Executives at BlackRock Inc. seem poised to put exchange-traded funds into the defined contribution market in a way not seen before.
The question is whether they will succeed.
BlackRock's announced purchase of Barclays Global Investors earlier this month makes the combined firm the third-largest manager of defined contribution assets, behind Fidelity Investments and TIAA-CREF. The merged firm would have $213.28 billion under management, according to Pensions & Investments data.
With the deal, BlackRock gets BGI's crown jewel iShares, with ETF assets of $375 billion. The firm had captured 61% of the ETF industry's assets under management as of last Dec. 31, said Douglas Sipkin, a stock analyst at Pali Capital Inc., a financial services firm based in New York.
“I think it's a real opportunity for growth,” Susan Wagner, BlackRock's vice chairman and chief operating officer, said of ETFs.
During a conference call with analysts earlier this month, Ms. Wagner acknowledged there has been “very little penetration” into the defined contribution market by ETFs, but added that's not because “they're really not a good fit,” but rather the “constraints have been operational in nature.”
She said BGI officials had “just begun to overcome” those operational issues with some smaller plans, and are currently working with 401(k) plan providers to create platforms that can handle ETFs in their retirement plans. Last fall, BGI introduced a series of five ETF target-date funds for the 401(k) market.
Also during the conference call, BlackRock CEO Laurence Fink noted the economic downturn is making passive strategies more attractive. And, one of those types of passive strategies, Ms. Wagner noted, will be ETFs.
BlackRock and BGI officials declined further comment.
So far, ETFs have been unable to make much of a dent in the 401(k) world. For starters, record keepers have not set up their back offices to trade ETFs, which trade throughout the day like individual stocks, explained Drew Carrington, head of defined contribution and retirement solutions at UBS Global Asset Management Chicago. “Adding ETFs also goes against simplifying product lineups, which many plans are trying to do right now,” he said.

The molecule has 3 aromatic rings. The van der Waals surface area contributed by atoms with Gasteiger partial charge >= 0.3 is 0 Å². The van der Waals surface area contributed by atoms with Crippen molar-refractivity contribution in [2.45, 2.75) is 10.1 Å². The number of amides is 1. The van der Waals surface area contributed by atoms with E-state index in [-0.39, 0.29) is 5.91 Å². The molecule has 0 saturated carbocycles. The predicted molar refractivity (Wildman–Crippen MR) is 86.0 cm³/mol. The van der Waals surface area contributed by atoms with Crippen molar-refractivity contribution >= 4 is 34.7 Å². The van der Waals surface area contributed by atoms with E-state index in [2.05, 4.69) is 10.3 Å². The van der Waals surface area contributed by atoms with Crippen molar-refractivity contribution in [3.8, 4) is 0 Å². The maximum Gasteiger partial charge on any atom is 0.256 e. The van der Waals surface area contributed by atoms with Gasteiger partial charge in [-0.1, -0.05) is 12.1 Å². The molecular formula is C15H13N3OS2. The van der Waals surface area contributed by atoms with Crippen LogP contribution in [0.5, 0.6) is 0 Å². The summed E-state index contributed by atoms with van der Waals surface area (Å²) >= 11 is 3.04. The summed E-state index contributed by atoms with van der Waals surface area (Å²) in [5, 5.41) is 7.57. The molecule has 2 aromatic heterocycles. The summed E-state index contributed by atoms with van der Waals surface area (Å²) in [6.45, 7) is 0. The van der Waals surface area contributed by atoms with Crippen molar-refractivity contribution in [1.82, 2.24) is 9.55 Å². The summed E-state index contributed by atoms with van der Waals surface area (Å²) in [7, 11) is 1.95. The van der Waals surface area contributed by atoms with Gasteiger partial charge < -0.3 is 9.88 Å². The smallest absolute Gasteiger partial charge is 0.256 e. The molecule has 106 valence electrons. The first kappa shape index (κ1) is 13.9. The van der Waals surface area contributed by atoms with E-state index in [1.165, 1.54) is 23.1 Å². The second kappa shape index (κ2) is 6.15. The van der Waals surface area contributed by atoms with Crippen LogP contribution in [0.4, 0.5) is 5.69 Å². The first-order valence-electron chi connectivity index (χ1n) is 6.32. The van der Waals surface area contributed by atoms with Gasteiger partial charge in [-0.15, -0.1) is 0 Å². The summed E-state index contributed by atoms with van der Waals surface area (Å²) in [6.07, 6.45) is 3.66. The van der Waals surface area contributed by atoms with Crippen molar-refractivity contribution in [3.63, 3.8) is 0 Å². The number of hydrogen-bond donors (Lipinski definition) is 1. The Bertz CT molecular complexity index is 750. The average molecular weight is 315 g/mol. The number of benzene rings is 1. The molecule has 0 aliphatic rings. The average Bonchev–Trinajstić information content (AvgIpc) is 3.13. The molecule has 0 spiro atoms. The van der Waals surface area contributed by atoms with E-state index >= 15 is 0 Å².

William F. Quinn, chairman of American Beacon Advisors, Fort Worth, Texas, which manages $18 billion in assets for American Airlines Inc., said BlackRock's strategy would require changing the accepted model of 401(k)s from using mutual funds to ETFs. “It will be a long, hard battle,” he said. “Most plans like mutual funds and active management. They like having things like their core growth and their core value categories that would be lost with ETFs.”
Roger Williams, managing director at investment consultant Rogerscasey Inc., Darien, Conn., agreed: “We really haven't seen much interest from clients. Most would rather have a classic index product.”
David Halseth, principal of investment consultant Strategies LLC, Denver, also doubted ETFs would penetrate the retirement plan market. “Participants won't understand the pros and cons of ETFs vs. mutual funds,” he said. “They want simple choices, and ETFs could also add fiduciary issues.”